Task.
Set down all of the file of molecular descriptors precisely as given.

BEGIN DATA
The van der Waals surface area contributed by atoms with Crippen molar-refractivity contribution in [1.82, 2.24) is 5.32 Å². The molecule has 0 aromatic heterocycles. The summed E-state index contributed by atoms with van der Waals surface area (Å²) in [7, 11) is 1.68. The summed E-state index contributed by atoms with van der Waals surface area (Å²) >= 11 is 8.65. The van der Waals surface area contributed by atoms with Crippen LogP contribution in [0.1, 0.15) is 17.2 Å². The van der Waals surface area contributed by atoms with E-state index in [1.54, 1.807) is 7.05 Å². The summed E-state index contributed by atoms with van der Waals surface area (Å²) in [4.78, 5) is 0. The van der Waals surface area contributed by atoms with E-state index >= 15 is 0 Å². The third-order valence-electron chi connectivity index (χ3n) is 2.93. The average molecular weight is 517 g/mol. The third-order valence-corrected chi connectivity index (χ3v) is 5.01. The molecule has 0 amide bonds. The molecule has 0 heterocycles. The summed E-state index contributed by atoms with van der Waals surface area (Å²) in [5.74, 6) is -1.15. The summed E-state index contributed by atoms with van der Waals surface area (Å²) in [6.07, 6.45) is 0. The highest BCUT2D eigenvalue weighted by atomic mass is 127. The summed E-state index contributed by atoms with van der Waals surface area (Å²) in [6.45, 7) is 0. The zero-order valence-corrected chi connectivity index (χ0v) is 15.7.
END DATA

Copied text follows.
The van der Waals surface area contributed by atoms with Crippen molar-refractivity contribution in [1.82, 2.24) is 5.32 Å². The molecule has 0 aromatic heterocycles. The summed E-state index contributed by atoms with van der Waals surface area (Å²) in [7, 11) is 1.68. The summed E-state index contributed by atoms with van der Waals surface area (Å²) >= 11 is 8.65. The van der Waals surface area contributed by atoms with Crippen LogP contribution in [0.1, 0.15) is 17.2 Å². The van der Waals surface area contributed by atoms with E-state index in [1.54, 1.807) is 7.05 Å². The summed E-state index contributed by atoms with van der Waals surface area (Å²) in [4.78, 5) is 0. The van der Waals surface area contributed by atoms with E-state index >= 15 is 0 Å². The third-order valence-electron chi connectivity index (χ3n) is 2.93. The average molecular weight is 517 g/mol. The third-order valence-corrected chi connectivity index (χ3v) is 5.01. The molecule has 0 amide bonds. The molecule has 0 heterocycles. The summed E-state index contributed by atoms with van der Waals surface area (Å²) in [5.74, 6) is -1.15. The summed E-state index contributed by atoms with van der Waals surface area (Å²) in [6.07, 6.45) is 0. The highest BCUT2D eigenvalue weighted by atomic mass is 127. The summed E-state index contributed by atoms with van der Waals surface area (Å²) in [6.45, 7) is 0. The zero-order valence-corrected chi connectivity index (χ0v) is 15.7.